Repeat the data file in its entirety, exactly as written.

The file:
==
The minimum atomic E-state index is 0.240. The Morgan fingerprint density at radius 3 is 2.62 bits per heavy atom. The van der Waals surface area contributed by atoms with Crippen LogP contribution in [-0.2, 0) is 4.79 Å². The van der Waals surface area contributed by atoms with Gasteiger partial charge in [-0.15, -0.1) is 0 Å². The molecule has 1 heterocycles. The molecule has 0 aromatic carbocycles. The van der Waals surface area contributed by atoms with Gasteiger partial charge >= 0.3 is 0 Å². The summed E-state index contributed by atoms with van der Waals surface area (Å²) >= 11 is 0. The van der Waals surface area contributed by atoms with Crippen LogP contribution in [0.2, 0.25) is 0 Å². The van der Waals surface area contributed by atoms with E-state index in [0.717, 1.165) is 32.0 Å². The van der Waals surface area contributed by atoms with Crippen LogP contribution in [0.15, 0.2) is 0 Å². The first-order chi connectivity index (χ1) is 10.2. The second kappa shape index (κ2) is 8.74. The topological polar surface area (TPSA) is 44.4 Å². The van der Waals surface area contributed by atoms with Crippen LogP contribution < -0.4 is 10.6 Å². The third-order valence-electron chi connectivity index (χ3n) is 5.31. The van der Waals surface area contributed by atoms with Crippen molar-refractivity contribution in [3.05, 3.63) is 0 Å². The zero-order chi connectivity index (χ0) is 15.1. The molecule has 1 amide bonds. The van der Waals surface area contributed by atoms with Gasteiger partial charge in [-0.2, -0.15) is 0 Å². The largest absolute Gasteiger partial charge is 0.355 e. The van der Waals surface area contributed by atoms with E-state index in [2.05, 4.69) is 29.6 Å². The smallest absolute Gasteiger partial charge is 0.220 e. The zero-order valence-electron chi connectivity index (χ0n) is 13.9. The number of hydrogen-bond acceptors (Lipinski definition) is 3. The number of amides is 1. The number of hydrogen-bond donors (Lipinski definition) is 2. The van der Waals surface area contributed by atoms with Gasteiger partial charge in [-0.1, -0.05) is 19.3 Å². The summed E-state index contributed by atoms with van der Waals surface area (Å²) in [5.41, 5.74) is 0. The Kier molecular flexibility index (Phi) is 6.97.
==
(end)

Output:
The minimum atomic E-state index is 0.240. The Morgan fingerprint density at radius 3 is 2.62 bits per heavy atom. The van der Waals surface area contributed by atoms with Crippen LogP contribution in [-0.2, 0) is 4.79 Å². The van der Waals surface area contributed by atoms with Gasteiger partial charge in [-0.15, -0.1) is 0 Å². The molecule has 1 heterocycles. The molecule has 0 aromatic carbocycles. The van der Waals surface area contributed by atoms with Gasteiger partial charge >= 0.3 is 0 Å². The summed E-state index contributed by atoms with van der Waals surface area (Å²) >= 11 is 0. The van der Waals surface area contributed by atoms with Crippen LogP contribution in [0.2, 0.25) is 0 Å². The van der Waals surface area contributed by atoms with E-state index in [0.717, 1.165) is 32.0 Å². The van der Waals surface area contributed by atoms with Crippen LogP contribution in [0.15, 0.2) is 0 Å². The first-order chi connectivity index (χ1) is 10.2. The second kappa shape index (κ2) is 8.74. The topological polar surface area (TPSA) is 44.4 Å². The van der Waals surface area contributed by atoms with Crippen LogP contribution < -0.4 is 10.6 Å². The third-order valence-electron chi connectivity index (χ3n) is 5.31. The van der Waals surface area contributed by atoms with Crippen molar-refractivity contribution in [3.05, 3.63) is 0 Å². The zero-order chi connectivity index (χ0) is 15.1. The molecule has 1 amide bonds. The van der Waals surface area contributed by atoms with Gasteiger partial charge in [-0.2, -0.15) is 0 Å². The largest absolute Gasteiger partial charge is 0.355 e. The van der Waals surface area contributed by atoms with E-state index in [2.05, 4.69) is 29.6 Å². The smallest absolute Gasteiger partial charge is 0.220 e. The zero-order valence-electron chi connectivity index (χ0n) is 13.9. The number of hydrogen-bond acceptors (Lipinski definition) is 3. The number of amides is 1. The number of hydrogen-bond donors (Lipinski definition) is 2. The van der Waals surface area contributed by atoms with Gasteiger partial charge in [-0.1, -0.05) is 19.3 Å². The summed E-state index contributed by atoms with van der Waals surface area (Å²) in [5.41, 5.74) is 0. The Kier molecular flexibility index (Phi) is 6.97.